Among the offerings at the Impressionist and modern art sale held by Christie’s France on Dec. 3—one of the house’s two December sales totaling €30.1 million ($44.4 million)—were works by Georges Braque, André Masson and Pablo Picasso.
PARIS—Among the offerings at the Impressionist and modern art sale held by Christie’s France on Dec. 3—one of the house’s two December sales totaling €30.1 million ($44.4 million)—were works by Georges Braque, André Masson and Pablo Picasso. The sale realized €14.3 million ($20.9 million); of the 230 lots on offer, 211, or 92 percent, found buyers.
An 1883 drawing in ink and Conté crayon by Pierre-Auguste Renoir, La danse à la campagne (estimate: €400,000/600,000), fell to an American collector for €838,650 ($1.2 million), thus setting the record at auction for a Renoir drawing.
The auction leader, Fernand Léger’s oil-on- canvas Composition, 1930, also generously topped its high estimate of €1 million when it fell to a European gallery for €1.8 million ($2.7 million). Alfred Sisley’s oil painting Tournant du Loing à Moret, printemps, 1886, sold within its estimate (€900,000/1.5 million) for €1.1 million, or $1.7 million, to a South-American collector.
Henri Matisse’s 1941 drawing, Femme au fauteuil, estimated at €500,000/700,000, sold to an American collector for €816,250 ($1.2 million). Three works by Picasso also fetched high prices, including an oil painting of a 1922 still life, estimated at €150,000/250,000, which brought €324,250 ($475,026). Christie’s specialist Anika Guntrum reports that 75% of the buyers, in the room and on the phone, were Europeans; 17%, Americans. She notes that “the diversity of the offerings contributed greatly to the success of the auction.”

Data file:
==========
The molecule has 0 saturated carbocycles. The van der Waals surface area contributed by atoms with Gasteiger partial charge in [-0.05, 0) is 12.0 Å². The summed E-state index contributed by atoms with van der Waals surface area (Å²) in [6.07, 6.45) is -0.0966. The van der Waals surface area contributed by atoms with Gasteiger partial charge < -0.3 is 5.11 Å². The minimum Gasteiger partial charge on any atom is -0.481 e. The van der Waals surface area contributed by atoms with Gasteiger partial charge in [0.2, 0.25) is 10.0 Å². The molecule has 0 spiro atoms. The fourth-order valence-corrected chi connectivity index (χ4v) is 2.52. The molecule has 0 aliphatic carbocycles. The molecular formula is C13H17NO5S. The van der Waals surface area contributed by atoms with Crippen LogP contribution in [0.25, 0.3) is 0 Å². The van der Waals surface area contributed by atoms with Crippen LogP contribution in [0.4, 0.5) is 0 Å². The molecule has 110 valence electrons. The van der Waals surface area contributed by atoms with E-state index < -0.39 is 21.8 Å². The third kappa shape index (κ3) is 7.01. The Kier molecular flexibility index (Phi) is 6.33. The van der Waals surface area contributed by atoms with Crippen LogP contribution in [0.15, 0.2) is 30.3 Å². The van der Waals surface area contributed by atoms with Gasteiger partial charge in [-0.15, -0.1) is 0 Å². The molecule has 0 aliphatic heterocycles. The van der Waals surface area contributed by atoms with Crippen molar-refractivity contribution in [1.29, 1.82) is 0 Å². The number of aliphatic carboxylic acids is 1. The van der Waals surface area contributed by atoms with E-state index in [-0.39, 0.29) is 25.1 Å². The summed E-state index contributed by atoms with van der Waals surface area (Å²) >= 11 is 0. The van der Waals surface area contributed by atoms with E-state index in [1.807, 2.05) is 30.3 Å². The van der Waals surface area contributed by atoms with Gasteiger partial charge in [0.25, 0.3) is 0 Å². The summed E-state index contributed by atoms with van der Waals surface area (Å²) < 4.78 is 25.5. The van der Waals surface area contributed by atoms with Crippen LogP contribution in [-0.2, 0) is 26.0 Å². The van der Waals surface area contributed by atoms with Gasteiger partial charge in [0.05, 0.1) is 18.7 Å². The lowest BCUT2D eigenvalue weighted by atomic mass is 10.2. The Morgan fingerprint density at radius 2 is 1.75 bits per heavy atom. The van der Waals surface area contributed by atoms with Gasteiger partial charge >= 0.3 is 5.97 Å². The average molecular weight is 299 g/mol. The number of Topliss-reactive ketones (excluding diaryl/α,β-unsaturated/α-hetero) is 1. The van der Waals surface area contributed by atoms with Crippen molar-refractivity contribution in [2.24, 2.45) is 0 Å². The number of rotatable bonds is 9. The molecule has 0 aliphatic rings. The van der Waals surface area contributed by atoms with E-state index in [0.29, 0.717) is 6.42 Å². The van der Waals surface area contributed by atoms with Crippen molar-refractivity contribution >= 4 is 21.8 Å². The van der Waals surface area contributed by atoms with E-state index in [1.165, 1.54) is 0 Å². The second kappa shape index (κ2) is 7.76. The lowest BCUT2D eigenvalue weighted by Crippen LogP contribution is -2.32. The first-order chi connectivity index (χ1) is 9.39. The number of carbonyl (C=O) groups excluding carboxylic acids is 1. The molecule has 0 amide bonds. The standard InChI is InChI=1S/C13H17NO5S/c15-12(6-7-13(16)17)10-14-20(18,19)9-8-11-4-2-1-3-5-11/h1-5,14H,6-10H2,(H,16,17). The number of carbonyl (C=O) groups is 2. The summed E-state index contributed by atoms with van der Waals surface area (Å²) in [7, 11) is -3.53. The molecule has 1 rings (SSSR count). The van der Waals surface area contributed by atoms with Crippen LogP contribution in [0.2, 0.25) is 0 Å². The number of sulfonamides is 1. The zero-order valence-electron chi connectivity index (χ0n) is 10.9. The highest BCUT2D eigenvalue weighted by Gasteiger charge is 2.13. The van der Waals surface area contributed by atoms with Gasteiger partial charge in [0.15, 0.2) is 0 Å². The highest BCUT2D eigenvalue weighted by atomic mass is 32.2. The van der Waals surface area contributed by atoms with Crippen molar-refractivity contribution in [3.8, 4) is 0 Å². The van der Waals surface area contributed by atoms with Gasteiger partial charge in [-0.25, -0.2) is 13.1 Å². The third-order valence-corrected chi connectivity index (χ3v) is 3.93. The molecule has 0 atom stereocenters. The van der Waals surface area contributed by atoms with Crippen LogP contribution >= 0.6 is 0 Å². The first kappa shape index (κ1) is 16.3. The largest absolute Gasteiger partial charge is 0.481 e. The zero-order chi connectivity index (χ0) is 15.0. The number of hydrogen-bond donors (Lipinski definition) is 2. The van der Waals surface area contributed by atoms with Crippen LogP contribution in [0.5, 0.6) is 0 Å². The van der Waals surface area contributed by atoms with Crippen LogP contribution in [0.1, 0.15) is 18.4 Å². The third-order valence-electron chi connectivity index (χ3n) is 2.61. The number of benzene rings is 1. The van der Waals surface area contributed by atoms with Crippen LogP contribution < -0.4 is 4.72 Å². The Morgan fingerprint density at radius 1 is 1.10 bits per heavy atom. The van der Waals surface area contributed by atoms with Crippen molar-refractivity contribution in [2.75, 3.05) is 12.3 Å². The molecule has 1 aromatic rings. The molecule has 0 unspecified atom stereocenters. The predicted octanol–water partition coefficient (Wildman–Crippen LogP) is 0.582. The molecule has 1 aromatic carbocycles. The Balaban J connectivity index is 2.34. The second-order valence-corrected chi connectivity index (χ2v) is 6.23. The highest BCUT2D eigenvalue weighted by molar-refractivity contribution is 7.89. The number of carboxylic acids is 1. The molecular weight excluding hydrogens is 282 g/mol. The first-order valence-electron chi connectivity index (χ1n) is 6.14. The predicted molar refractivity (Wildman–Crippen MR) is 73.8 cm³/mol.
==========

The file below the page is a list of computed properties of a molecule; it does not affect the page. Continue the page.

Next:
More Records at Christie’s Contemporary Sale
Christie’s sale of postwar and contemporary art, on Dec. 11-12, totaled €15.9 million ($23.3 million). Of the 321 lots offered, 228, or 71 percent, were sold. Among the three records set was a painting by the “Figuration Narrative” painter Erro (b. 1932), an Icelandic-born artist based in Paris and known for his colorful, comic-strip-inspired works. Comicscape, 1971, which was estimated at €300,000/400,000, sold for €838,650 ($1.2 million), a record for the artist at auction. Another record for a work at auction was achieved for Georges Mathieu’s painting La mort de Charles le Téméraire, 1957, which sold for €336,250 ($494,288), within its estimated €280,000/350,000. The last, another world record, was for Hervé Télémaque, whose 1962 diptych in oil, Portrait de famille, went for €366,250 ($538,388) to a private French collector.
Other impressive sale results: Joan Mitchell’s Mandres, 1961-62, made €2.44 million ($3.6 million), close to its high estimate of €2.5 million; a 1959 canvas by French abstract painter Pierre Soulages (estimate: €750,000/950,000) went to a European collector for €1.06 million ($1.6 million); a 1946 oil painting by Hans Hartung was snapped up for €547,450 ($804,752), beating its high estimate of €400,000; and Zao Wou-Ki’s oil painting 21.11.71 also largely surpassed its high estimate (estimate: €200,000/300,000), going to a European collector for €513,850 ($755,360).
Florence de Botton, who heads the postwar and contemporary art department at Christie’s, says that buyers “responded positively to the high quality of the lots on offer.” She notes that 82% of the buyers were European; 10%, Americans; and 5%, Asian.